For a more detailed discussion, including drawings to illustrate the above process, download this document from the US Forestry Service (PDF File)
Q- I've heard that some turners make their own scrapers from old, metal files. Is this safe?
A- Many wood turners have made their own tools over the years, either to save money, or because they required something that wasn't available to them commercially. Old files have long been a popular source of tool steel because used ones are cheap and abundant. But some caution should be used.
Files are very hard and older examples can be brittle when compared to the sort of steel that turning tools are usually made from. So it is a good idea to avoid overextending a tool made from a file past your lathe's tool rest. Less than in inch of overhang is preferable. Also, avoid using file stock that is too thin. Look for heavy duty examples that are 1/4" thick or more. Lathe tools take a beating. You don't your homemade scraper to shatter, possibly becoming a dangerous projectile.
(Have a question you'd like answered? Send us an email. We may answer it in a future edition of this column, or we may even include it in one of our Q&A editions of Behind the Sawdust!)
Mustache Mike Classic Episode:
Scroll Saw Blades
This classic episode from the old "Mustache Mike's Corner" web series takes a look at scroll saw blade types and a whole lot more!
Watch past MMC episodes here...
ON THE BENCH:
Table Saw Sled
Our MEGA SLED was designed to work with all sorts of joinery attachments, and we're working on more as we speak! This one is actually a pair of jigs designed to cut through-dovetails that look as if they were made by hand. COMING IN THE NEXT ISSUE of Stumpy Nubs Woodworking Journal!
Check out our other project plans here...
Izzy Swan makes a convincing argument for his 3-leg sawhorse design. In fact, this may be one of the most cleverly simple ideas I've seen in a while!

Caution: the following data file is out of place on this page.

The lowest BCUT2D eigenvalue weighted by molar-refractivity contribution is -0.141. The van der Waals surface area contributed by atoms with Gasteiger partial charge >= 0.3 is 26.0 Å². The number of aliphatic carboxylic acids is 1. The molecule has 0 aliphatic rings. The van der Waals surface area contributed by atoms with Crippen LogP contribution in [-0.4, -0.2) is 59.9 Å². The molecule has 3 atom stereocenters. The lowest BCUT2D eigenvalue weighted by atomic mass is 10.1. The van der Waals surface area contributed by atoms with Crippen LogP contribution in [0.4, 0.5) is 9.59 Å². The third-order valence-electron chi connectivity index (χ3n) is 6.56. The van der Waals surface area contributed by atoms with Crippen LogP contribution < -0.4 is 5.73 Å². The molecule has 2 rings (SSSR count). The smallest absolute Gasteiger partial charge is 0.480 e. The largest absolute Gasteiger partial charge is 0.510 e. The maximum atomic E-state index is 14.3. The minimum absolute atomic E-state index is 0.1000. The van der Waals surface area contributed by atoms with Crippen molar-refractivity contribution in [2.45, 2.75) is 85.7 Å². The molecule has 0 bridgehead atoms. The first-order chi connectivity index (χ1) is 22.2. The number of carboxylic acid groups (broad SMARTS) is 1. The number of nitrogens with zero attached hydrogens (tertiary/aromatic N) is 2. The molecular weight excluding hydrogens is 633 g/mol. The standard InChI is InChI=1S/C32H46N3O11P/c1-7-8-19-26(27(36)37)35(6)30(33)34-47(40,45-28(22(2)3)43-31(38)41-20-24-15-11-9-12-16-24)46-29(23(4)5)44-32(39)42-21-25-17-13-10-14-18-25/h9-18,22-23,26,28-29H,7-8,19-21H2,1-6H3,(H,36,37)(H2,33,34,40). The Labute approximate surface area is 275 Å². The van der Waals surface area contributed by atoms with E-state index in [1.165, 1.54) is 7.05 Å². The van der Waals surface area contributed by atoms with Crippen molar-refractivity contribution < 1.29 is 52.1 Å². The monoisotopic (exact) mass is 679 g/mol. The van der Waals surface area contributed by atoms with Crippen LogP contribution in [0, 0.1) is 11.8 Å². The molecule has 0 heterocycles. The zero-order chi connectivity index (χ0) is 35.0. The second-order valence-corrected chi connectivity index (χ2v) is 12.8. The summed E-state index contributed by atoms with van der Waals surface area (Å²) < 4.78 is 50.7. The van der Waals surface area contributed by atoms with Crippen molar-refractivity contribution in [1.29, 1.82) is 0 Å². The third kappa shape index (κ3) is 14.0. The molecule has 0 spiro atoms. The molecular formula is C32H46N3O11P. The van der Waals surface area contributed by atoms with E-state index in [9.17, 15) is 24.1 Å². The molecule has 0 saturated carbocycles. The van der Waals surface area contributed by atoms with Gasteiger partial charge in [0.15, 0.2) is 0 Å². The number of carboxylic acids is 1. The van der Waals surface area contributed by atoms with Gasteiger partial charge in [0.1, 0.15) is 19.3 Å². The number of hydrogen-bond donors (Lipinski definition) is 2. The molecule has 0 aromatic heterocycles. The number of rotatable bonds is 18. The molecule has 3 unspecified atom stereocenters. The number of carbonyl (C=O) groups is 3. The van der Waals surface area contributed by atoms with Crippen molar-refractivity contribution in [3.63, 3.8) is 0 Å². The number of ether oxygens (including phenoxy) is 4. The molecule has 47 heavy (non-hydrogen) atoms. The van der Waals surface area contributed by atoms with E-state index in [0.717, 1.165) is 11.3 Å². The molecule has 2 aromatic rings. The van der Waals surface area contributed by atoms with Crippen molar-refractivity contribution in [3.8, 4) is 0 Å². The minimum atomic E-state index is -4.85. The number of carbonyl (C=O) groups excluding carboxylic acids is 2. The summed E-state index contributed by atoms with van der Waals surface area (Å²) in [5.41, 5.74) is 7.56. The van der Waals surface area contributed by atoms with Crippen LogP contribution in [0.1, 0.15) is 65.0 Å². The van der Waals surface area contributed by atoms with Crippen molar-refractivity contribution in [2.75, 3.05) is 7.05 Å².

Visit Izzy Swan's site here...
Bench-Top Jig Saw
This is one handy tool! Based on the popular Rockwell BladeRunner saw that has been on the market for several years, this homemade version will do all sorts of tasks that you may have never known you needed before! It is especially useful for creating cutouts in the center of workpieces where a band saw can't go!
Get project plans here...
Get more tips here...
A Pro Reviews Woodcraft's Saw Blade Sharpening Mail-Order Service- Is It Any Good?
Visit Charles Neil's YouTube Channel...
Spring Clamp Belt
Make a handy "rack" for your spring clamps using you old leather belts.
Reduce Band Saw Blade Drift
A handy technique for keeping your blade cutting straight when re-sawing.
How to keep from rounding over the edges of your workpieces while using an electric sander.
A handy way to store your drill press chuck key (and some other small accessories too!)
Fix Miters and Bevels
A quick and easy way to fix gaps in your mitered corners.
Replacement Glue Bottle Caps
Learn how to use wire nuts as cheap (and abundant) replacements for your missing glue bottle caps.
Make A Bluetooth
Nobody can tell a story with video like Linn from the Darban Orvar YouTube channel. Even if I'm not going to make the project, I still love to watch her videos! That said, this is one great project in and of itself!
November's Cool Tools
Please use these affiliate links as a way of supporting us!
Sharpen Your Own Forstner Bits!
Learn how to quickly and easily sharpen all sorts of different forstner bits with a simple diamond hone.
(We'll be showing how to sharpen a new tool each month using this diamond kit from Trend.)
Learn Sketchup AND Cabinet Design at the Same Time!
We review Robert Lang's new multimedia book that's causing quite a stir in the woodworking world!
The Stanley #1 Mystery
The smallest of Stanley's bench planes has been a subject of debate for decades. What were they used for, and why are they so rare today?
Visit the Darbin Orvar channel here...
FROM THE WEB:
Handmade Tool Miniatures
Art Rafael doesn't make many videos, but he does have a unique skill. He makes mineatures, including tiny tools. He even casts the metal parts himself using a lost-wax process. This facinating little video shows off some of his creations! (997s/763v)
Visit Art's YouTube channel here...
FROM THE WEB:
Fine Woodworking's Jon Binzen was fortunate enough to sit down with one of the legends of our craft several years ago, before Krenov's death. Hear the master talk about his start in woodworking, his philosophy, and how it changed woodworking for a generation of craftspeople.
Blue Collar Woodworking, Stumpy Nubs and Mustache Mike are trademarks of Midwestern Trading Company, Michigan, USA
Copyright 2013-2016 MWTco